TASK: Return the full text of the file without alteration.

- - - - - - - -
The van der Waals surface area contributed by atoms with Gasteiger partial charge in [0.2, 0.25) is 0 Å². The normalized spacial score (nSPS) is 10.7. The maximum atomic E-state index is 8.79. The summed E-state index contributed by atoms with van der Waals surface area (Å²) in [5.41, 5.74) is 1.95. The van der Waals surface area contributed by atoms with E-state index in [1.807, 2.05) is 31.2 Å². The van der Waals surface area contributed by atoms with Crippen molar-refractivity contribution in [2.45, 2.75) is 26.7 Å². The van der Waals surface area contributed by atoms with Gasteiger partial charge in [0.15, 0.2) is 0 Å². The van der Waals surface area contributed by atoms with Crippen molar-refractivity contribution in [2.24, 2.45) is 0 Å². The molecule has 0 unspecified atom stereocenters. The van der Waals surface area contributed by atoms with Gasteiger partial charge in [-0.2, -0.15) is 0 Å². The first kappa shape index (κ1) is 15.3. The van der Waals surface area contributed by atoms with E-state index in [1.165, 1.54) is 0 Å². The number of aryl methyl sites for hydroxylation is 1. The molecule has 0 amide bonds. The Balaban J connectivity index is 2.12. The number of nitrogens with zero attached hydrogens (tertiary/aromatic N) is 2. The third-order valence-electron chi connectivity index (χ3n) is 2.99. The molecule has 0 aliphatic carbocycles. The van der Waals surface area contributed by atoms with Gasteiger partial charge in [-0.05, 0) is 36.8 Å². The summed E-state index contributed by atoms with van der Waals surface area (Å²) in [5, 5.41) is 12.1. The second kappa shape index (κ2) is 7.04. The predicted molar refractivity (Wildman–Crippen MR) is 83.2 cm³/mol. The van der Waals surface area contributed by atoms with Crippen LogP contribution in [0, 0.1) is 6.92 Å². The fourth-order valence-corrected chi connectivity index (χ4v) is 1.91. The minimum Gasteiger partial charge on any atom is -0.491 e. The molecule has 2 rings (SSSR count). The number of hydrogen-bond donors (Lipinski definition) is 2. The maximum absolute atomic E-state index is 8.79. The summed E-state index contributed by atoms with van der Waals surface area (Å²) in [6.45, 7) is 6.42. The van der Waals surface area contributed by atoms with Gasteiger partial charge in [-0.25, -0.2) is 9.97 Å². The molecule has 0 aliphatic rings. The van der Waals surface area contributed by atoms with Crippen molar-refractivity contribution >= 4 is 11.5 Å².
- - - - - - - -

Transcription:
The van der Waals surface area contributed by atoms with Gasteiger partial charge in [0.2, 0.25) is 0 Å². The normalized spacial score (nSPS) is 10.7. The maximum atomic E-state index is 8.79. The summed E-state index contributed by atoms with van der Waals surface area (Å²) in [5.41, 5.74) is 1.95. The van der Waals surface area contributed by atoms with E-state index in [1.807, 2.05) is 31.2 Å². The van der Waals surface area contributed by atoms with Crippen molar-refractivity contribution in [2.45, 2.75) is 26.7 Å². The van der Waals surface area contributed by atoms with Gasteiger partial charge in [0.15, 0.2) is 0 Å². The van der Waals surface area contributed by atoms with Crippen molar-refractivity contribution in [2.24, 2.45) is 0 Å². The molecule has 0 unspecified atom stereocenters. The van der Waals surface area contributed by atoms with Gasteiger partial charge in [-0.2, -0.15) is 0 Å². The first kappa shape index (κ1) is 15.3. The van der Waals surface area contributed by atoms with E-state index in [1.165, 1.54) is 0 Å². The number of aryl methyl sites for hydroxylation is 1. The molecule has 0 amide bonds. The Balaban J connectivity index is 2.12. The number of nitrogens with zero attached hydrogens (tertiary/aromatic N) is 2. The third-order valence-electron chi connectivity index (χ3n) is 2.99. The molecule has 0 aliphatic carbocycles. The van der Waals surface area contributed by atoms with Gasteiger partial charge in [-0.05, 0) is 36.8 Å². The summed E-state index contributed by atoms with van der Waals surface area (Å²) in [5, 5.41) is 12.1. The second kappa shape index (κ2) is 7.04. The predicted molar refractivity (Wildman–Crippen MR) is 83.2 cm³/mol. The van der Waals surface area contributed by atoms with Crippen LogP contribution in [0, 0.1) is 6.92 Å². The fourth-order valence-corrected chi connectivity index (χ4v) is 1.91. The minimum Gasteiger partial charge on any atom is -0.491 e. The molecule has 2 rings (SSSR count). The number of hydrogen-bond donors (Lipinski definition) is 2. The maximum absolute atomic E-state index is 8.79. The summed E-state index contributed by atoms with van der Waals surface area (Å²) in [6.45, 7) is 6.42. The van der Waals surface area contributed by atoms with Gasteiger partial charge in [-0.25, -0.2) is 9.97 Å². The molecule has 0 aliphatic rings. The van der Waals surface area contributed by atoms with Crippen molar-refractivity contribution >= 4 is 11.5 Å².